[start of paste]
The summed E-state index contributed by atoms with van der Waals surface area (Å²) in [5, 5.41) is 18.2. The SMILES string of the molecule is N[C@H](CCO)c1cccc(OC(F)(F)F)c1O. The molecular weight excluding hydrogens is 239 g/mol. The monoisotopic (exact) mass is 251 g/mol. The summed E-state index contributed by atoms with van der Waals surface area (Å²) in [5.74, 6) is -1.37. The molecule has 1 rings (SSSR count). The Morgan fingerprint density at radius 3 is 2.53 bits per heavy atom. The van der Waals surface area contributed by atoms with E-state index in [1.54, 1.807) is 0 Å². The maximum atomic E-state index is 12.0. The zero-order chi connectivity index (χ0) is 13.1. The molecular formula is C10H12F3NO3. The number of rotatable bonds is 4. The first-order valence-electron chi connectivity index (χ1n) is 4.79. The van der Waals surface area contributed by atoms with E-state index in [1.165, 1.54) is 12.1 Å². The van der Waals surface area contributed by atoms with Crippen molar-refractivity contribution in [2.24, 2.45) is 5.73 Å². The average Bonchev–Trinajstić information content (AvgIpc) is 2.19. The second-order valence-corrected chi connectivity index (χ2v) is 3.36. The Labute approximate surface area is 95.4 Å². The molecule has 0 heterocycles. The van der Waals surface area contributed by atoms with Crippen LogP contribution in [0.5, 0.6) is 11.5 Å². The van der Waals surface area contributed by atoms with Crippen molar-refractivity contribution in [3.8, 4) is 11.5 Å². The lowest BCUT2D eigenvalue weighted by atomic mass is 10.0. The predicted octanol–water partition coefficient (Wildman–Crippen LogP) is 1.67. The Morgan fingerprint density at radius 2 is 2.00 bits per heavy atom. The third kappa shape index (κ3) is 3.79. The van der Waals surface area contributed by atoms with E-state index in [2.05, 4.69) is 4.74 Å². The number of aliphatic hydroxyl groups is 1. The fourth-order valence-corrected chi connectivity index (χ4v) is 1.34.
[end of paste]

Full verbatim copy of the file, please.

The summed E-state index contributed by atoms with van der Waals surface area (Å²) in [5, 5.41) is 18.2. The SMILES string of the molecule is N[C@H](CCO)c1cccc(OC(F)(F)F)c1O. The molecular weight excluding hydrogens is 239 g/mol. The monoisotopic (exact) mass is 251 g/mol. The summed E-state index contributed by atoms with van der Waals surface area (Å²) in [5.74, 6) is -1.37. The molecule has 1 rings (SSSR count). The Morgan fingerprint density at radius 3 is 2.53 bits per heavy atom. The van der Waals surface area contributed by atoms with E-state index in [1.54, 1.807) is 0 Å². The maximum atomic E-state index is 12.0. The zero-order chi connectivity index (χ0) is 13.1. The molecular formula is C10H12F3NO3. The number of rotatable bonds is 4. The first-order valence-electron chi connectivity index (χ1n) is 4.79. The van der Waals surface area contributed by atoms with E-state index in [1.165, 1.54) is 12.1 Å². The van der Waals surface area contributed by atoms with Crippen molar-refractivity contribution in [2.24, 2.45) is 5.73 Å². The average Bonchev–Trinajstić information content (AvgIpc) is 2.19. The second-order valence-corrected chi connectivity index (χ2v) is 3.36. The Labute approximate surface area is 95.4 Å². The molecule has 0 heterocycles. The van der Waals surface area contributed by atoms with Crippen LogP contribution in [0.5, 0.6) is 11.5 Å². The van der Waals surface area contributed by atoms with Crippen molar-refractivity contribution in [3.8, 4) is 11.5 Å². The lowest BCUT2D eigenvalue weighted by atomic mass is 10.0. The predicted octanol–water partition coefficient (Wildman–Crippen LogP) is 1.67. The Morgan fingerprint density at radius 2 is 2.00 bits per heavy atom. The third kappa shape index (κ3) is 3.79. The van der Waals surface area contributed by atoms with E-state index in [2.05, 4.69) is 4.74 Å². The number of aliphatic hydroxyl groups is 1. The fourth-order valence-corrected chi connectivity index (χ4v) is 1.34.